Medicare Supplement Plan N is also a great, comprehensive MediGap plan available in Connecticut. This plan has slightly more out-of-pocket cost than MediGap Plan G, but also comes with a lower monthly premium. As with Plan G, you are still responsible for the Medicare part B annual deductible. Once you have met this deductible, your Original Medicare coverage kicks in, but you still have some cost-share. With MediGap Plan N, you will pay copayments up to $20 for office visits, and up to $50 for ER visits that do not result in an inpatient admission. 

Plan N also has the possibility of an excess charges if you use a doctor or healthcare provider that does not accept Medicare Assignment. Connecticut is one of eight states that does not allow excess charges to be billed, although you must qualify for CONNMAP/QMB based on your income level. If you qualify for CONNMAP/QMB, you will not need to worry about an excess charge in the state of Connecticut, although you could see an excess charge if you were treated by a provider in another state that does not accept Medicare Assignment. Excess charges can be up to 15% of the Medicare-approved payment. If the monthly premium difference between Plan G and Plan N is large enough, Plan N is often times a very attractive option for your Medicare Supplement plan.

Medigap Plan GHD in Connecticut

Medicare Supplement Plan GHD is rising in popularity as a MediGap choice in Connecticut. Plan GHD is short for Plan G High-Deductible. This plan offers the same benefits as a standard Plan G, but with one catch. In order to reach the benefit level of the standard Plan G, you must first meet the annual deductible of the Plan GHD. Initially this plan, like Plan G, requires enrollees to meet the annual Part B deductible before Medicare coverage begins. Once the Part B deductible is met, the Plan GHD beneficiary then enters an 80/20 split with Medicare, where the beneficiary is responsible for 20% of costs, until the high deductible is met. In 2021, the high deductible on Plan GHD is $2,370. This plan gives enrollees the freedom to remain on Original Medicare, while having a stop to their annual out-of-pocket costs, accompanied by a much lower premium than other plans in Connecticut, such as Plan N or Plan G.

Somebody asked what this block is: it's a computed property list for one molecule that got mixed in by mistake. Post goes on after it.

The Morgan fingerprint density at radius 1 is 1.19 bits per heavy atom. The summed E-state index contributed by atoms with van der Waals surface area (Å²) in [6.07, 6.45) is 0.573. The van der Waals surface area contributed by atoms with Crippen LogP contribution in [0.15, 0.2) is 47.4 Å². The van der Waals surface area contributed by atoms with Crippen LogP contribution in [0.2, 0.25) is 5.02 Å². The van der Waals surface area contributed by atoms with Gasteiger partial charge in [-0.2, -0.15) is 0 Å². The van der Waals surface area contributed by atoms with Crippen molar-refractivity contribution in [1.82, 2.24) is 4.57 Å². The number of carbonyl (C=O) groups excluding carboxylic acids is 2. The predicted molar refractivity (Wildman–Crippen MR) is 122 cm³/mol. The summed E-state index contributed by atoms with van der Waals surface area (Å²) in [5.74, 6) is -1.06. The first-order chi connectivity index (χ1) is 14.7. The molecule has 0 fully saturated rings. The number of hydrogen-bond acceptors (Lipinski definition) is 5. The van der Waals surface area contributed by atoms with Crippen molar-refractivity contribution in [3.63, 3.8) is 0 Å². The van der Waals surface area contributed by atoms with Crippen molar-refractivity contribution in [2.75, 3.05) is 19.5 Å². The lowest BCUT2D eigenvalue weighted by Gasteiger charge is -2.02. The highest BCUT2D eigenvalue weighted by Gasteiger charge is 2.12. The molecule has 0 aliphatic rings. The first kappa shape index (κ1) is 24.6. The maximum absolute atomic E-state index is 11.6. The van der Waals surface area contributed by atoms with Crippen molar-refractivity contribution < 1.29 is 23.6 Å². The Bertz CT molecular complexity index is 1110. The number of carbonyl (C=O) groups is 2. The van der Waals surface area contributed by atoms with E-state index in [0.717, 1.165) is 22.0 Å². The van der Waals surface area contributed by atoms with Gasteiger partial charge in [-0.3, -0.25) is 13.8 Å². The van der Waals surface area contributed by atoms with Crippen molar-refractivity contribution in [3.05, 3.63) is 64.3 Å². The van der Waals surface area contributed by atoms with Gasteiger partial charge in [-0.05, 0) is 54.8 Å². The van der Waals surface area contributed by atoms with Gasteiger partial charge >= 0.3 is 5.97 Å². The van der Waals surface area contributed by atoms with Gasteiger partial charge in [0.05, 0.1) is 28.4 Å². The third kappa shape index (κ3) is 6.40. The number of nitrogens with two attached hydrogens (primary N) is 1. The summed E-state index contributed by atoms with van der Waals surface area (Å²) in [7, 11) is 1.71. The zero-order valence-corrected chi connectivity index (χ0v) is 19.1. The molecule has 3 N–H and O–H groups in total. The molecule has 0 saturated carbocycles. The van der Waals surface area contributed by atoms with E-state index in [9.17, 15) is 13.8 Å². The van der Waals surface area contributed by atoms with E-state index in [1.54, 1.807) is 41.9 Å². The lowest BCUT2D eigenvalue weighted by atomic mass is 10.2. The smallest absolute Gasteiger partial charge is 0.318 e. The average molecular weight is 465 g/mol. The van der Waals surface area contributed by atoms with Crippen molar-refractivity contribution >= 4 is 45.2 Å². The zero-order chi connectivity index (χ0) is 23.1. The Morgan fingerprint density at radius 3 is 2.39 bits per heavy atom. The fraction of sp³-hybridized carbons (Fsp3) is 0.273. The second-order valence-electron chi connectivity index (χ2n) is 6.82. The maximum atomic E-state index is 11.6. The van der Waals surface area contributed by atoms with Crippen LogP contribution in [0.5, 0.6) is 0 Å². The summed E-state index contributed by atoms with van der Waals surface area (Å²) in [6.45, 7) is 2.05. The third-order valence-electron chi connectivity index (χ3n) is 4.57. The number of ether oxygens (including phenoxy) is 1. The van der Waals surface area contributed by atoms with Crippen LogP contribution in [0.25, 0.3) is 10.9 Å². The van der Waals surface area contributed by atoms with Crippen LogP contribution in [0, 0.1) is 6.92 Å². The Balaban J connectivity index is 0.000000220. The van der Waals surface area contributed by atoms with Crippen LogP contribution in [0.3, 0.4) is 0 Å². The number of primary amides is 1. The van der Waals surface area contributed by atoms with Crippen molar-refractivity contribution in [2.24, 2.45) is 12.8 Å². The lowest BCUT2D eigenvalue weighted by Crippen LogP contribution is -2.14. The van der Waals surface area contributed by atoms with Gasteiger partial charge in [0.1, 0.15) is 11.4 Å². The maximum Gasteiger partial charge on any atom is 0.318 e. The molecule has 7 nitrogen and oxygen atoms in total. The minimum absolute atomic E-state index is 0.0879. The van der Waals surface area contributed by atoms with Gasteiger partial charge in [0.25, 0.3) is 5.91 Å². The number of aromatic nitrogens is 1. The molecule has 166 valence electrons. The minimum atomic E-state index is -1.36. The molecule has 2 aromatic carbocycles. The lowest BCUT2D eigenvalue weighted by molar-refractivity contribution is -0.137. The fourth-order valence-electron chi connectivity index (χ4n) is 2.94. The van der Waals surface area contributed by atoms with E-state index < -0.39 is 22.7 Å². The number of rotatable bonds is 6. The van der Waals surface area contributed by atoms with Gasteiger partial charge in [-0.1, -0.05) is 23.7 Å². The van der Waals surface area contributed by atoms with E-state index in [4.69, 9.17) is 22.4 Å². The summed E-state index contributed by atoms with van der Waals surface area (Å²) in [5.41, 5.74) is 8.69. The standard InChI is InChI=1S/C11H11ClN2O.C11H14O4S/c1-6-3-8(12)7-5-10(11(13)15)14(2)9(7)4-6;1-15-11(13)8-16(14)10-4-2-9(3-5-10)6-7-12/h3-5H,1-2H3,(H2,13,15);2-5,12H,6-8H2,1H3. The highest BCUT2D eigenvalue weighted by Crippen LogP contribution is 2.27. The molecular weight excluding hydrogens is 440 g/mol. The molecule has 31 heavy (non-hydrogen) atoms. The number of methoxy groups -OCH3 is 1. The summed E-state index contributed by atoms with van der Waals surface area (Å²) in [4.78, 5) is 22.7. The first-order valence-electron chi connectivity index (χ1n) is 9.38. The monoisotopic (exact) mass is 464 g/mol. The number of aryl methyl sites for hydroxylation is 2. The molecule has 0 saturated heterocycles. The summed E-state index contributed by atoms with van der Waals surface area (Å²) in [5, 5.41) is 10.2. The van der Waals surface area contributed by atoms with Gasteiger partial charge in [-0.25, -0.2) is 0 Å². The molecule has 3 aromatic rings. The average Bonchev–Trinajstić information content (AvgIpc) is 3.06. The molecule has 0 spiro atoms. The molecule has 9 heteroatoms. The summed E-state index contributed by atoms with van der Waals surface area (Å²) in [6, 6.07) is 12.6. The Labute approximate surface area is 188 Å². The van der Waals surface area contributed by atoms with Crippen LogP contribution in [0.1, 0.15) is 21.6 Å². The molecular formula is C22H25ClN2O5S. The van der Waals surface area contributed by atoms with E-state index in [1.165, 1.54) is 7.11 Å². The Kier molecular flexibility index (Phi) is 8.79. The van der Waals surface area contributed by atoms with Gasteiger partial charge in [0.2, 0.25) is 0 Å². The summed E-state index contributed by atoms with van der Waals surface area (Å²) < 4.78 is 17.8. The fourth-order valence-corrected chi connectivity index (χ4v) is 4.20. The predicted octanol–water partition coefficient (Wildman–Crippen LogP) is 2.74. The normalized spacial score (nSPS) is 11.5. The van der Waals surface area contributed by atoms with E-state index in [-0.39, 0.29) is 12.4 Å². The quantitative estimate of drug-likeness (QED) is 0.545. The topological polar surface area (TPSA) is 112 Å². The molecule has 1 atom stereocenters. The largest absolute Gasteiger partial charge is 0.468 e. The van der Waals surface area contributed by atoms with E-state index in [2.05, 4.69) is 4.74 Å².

What is the Cost of a Medicare Supplement Plan in Connecticut?

Monthly premiums for Medicare Supplement plans are based on three main factors- age, gender, and location. There are other things that may impact your premium such as tobacco use. The premium amounts will vary based on these factors, so it is important to receive a quote based on your specific demographic information.

Medicare Plans in Connecticut for Those Under 65

When it comes to Medicare in Connecticut, there is no offered open enrollment for MediGap plans required by the state for those under 65. You’ll be required to go through and pass any medical underwriting that is necessary for acceptance. If you’re under 65 and disabled but still qualify for Medicare, you may not pass this underwriting. If you fit within this category, there are Medicare Advantage Policies that you can look into.

Once you reach 65, more Medicare supplement plans will open up for enrollment in Connecticutwithout any health questions. This period guarantees acceptance.

Medicare Advantage in Connecticut

Connecticut also offers options for Medicare Advantage plans. In these plans you must live in your plan’s service area and enroll during an appropriate election period.  Medicare Advantage plans do not required medical underwriting if enrolling during an election period, but are also significantly different plans than Medicare Supplement plans.

Medicare and Medicaid in Connecticut

It is possible to qualify for both Medicare and Medicaid in the state of Connecticut. These two programs, however, are separate and have different qualifications you must meet in order to receive benefits. To qualify for Medicaid, you must meet Connecticut’s state income requirements. To qualify for Medicare, you must be either over the age of 65, or under 65 but receiving Social Security Disability Insurance for a minimum of 24 months before applying for Medicare.